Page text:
Notebooks as Markdown

MyST-NB also provides functionality for writing notebooks in a text-based format, utilising the MyST Markdown format outlined in jupytext.1 These files have a 1-to-1 mapping with the notebook, so can be opened as notebooks in Jupyter Notebook and Jupyter Lab (with jupytext installed), and are also integrated directly into the Execution and Caching machinery!

Jupytext metadata

In order to signal MyST-NB that it should treat your markdown file as a notebook, add the following Jupytext front-matter to the beginnign of the markdown file.

---
jupytext:
  text_representation:
    format_name: myst
kernelspec:
  display_name: Python 3
  name: python3
---

Note that kernelspec: should map on to the kernel you wish to use to run your notebook’s code. It must be installed on the machine and registered with Jupyter to be used.

Tip

Jupytext allows you to convert back-and-forth between .ipynb and MyST-markdown notebooks.

  • To convert .ipynb to MyST-markdown, run: jupytext notebook.ipynb --to myst

  • To convert MyST-markdown to .ipynb, run: jupytext mystfile.md --to ipynb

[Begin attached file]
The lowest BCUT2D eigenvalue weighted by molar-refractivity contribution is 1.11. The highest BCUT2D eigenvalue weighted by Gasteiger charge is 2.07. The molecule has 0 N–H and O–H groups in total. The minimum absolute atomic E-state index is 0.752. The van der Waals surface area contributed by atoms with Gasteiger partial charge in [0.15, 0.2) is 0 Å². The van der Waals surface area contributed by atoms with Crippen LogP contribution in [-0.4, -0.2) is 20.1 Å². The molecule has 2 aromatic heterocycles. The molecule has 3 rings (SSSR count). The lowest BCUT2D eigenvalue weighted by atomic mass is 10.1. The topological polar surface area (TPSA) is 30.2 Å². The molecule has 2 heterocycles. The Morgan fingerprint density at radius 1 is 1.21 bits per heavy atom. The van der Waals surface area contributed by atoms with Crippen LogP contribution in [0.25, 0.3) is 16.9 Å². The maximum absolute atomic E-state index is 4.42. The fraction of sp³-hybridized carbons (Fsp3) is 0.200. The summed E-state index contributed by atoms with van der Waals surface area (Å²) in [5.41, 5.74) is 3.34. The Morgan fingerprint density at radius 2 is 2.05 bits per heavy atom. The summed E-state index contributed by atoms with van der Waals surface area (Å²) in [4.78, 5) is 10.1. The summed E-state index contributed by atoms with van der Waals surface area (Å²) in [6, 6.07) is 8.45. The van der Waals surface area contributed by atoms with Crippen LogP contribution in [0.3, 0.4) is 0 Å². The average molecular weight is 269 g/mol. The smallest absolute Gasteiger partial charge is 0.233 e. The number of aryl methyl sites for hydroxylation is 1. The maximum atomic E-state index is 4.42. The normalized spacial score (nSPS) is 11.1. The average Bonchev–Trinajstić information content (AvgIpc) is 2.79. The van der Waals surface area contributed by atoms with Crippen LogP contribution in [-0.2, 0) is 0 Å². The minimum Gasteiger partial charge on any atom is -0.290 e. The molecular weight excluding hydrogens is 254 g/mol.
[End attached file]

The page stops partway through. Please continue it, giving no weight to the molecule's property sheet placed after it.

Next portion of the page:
Supported source files

By default the myst_nb extension will look for both .ipynb and .md file extensions, treating markdown files with the above front matter as notebooks, and as standard markdown files otherwise. You can also change which files are parsed by MyST-NB using the source_suffix option in your conf.py, e.g.:

extensions = ["myst_nb"]
source_suffix = {
    '.rst': 'restructuredtext',
    '.ipynb': 'myst-nb',
    '.myst': 'myst-nb',
}

Syntax for code cells

When writing notebooks in pure-markdown, use the following syntax to define a code cell:

```{code-cell} ipython3
a = "This is some"
b = "Python code!"
print(f"{a} {b}")
```

The argument after {code-cell} (above, ipython3) is optional, and is used for readability purposes. The content inside {code-cell} makes up the content of the cell, and will be executed at build time.

This will result in the following output after building your site:

a = "This is some"
b = "Python code!"
print(f"{a} {b}")

Parameterizing your code cell

You can begin your code-cell block with front-matter metadata. These will be used as cell-level metadata in the resulting notebook cell. The same metadata tags can be used as you would in a normal notebook, for example those discussed in Hiding code cells:

```{code-cell} ipython3
:tags: [hide-output]

for i in range(20):
    print("Millhouse did not test cootie positive")
```

Yields the following:

for i in range(20):
    print("Millhouse did not test cootie positive")

and raises-exception means our code will execute without halting the kernel:

```{code-cell} ipython3
:tags: [raises-exception]

raise ValueError("oopsie!")
```
raise ValueError("oopsie!")

1

This notebook can be downloaded as markdown.ipynb and markdown.md